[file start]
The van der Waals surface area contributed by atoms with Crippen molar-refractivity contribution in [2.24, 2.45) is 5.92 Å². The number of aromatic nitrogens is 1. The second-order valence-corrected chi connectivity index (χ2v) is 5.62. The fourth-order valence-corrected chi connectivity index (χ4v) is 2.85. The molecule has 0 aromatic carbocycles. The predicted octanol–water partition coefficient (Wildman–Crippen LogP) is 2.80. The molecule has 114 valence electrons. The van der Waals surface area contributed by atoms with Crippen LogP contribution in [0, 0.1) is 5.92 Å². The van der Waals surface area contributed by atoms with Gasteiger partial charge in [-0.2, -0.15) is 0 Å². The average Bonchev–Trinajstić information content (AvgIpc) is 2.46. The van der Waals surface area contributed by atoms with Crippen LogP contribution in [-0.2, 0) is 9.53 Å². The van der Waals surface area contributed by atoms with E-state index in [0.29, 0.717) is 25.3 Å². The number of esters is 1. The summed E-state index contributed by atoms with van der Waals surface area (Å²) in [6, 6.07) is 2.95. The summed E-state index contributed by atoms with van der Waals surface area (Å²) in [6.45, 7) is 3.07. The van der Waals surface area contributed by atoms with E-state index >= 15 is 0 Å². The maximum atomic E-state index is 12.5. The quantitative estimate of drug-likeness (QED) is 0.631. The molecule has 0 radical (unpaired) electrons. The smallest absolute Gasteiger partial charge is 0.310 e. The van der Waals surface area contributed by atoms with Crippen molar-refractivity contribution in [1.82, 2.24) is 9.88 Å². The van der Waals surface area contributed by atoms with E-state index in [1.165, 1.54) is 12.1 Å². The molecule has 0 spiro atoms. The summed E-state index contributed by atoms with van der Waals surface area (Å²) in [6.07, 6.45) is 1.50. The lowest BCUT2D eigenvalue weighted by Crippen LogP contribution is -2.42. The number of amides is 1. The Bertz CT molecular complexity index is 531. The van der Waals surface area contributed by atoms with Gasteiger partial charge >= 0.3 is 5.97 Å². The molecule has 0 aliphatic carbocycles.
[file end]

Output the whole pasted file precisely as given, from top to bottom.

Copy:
The van der Waals surface area contributed by atoms with Crippen molar-refractivity contribution in [2.24, 2.45) is 5.92 Å². The number of aromatic nitrogens is 1. The second-order valence-corrected chi connectivity index (χ2v) is 5.62. The fourth-order valence-corrected chi connectivity index (χ4v) is 2.85. The molecule has 0 aromatic carbocycles. The predicted octanol–water partition coefficient (Wildman–Crippen LogP) is 2.80. The molecule has 114 valence electrons. The van der Waals surface area contributed by atoms with Crippen LogP contribution in [0, 0.1) is 5.92 Å². The van der Waals surface area contributed by atoms with Gasteiger partial charge in [-0.2, -0.15) is 0 Å². The average Bonchev–Trinajstić information content (AvgIpc) is 2.46. The van der Waals surface area contributed by atoms with Crippen LogP contribution in [-0.2, 0) is 9.53 Å². The van der Waals surface area contributed by atoms with E-state index in [0.29, 0.717) is 25.3 Å². The number of esters is 1. The summed E-state index contributed by atoms with van der Waals surface area (Å²) in [6, 6.07) is 2.95. The summed E-state index contributed by atoms with van der Waals surface area (Å²) in [6.45, 7) is 3.07. The van der Waals surface area contributed by atoms with E-state index >= 15 is 0 Å². The maximum atomic E-state index is 12.5. The quantitative estimate of drug-likeness (QED) is 0.631. The molecule has 0 radical (unpaired) electrons. The smallest absolute Gasteiger partial charge is 0.310 e. The van der Waals surface area contributed by atoms with Crippen molar-refractivity contribution in [1.82, 2.24) is 9.88 Å². The van der Waals surface area contributed by atoms with E-state index in [1.165, 1.54) is 12.1 Å². The molecule has 0 spiro atoms. The summed E-state index contributed by atoms with van der Waals surface area (Å²) in [6.07, 6.45) is 1.50. The lowest BCUT2D eigenvalue weighted by Crippen LogP contribution is -2.42. The number of amides is 1. The Bertz CT molecular complexity index is 531. The van der Waals surface area contributed by atoms with Gasteiger partial charge >= 0.3 is 5.97 Å². The molecule has 0 aliphatic carbocycles.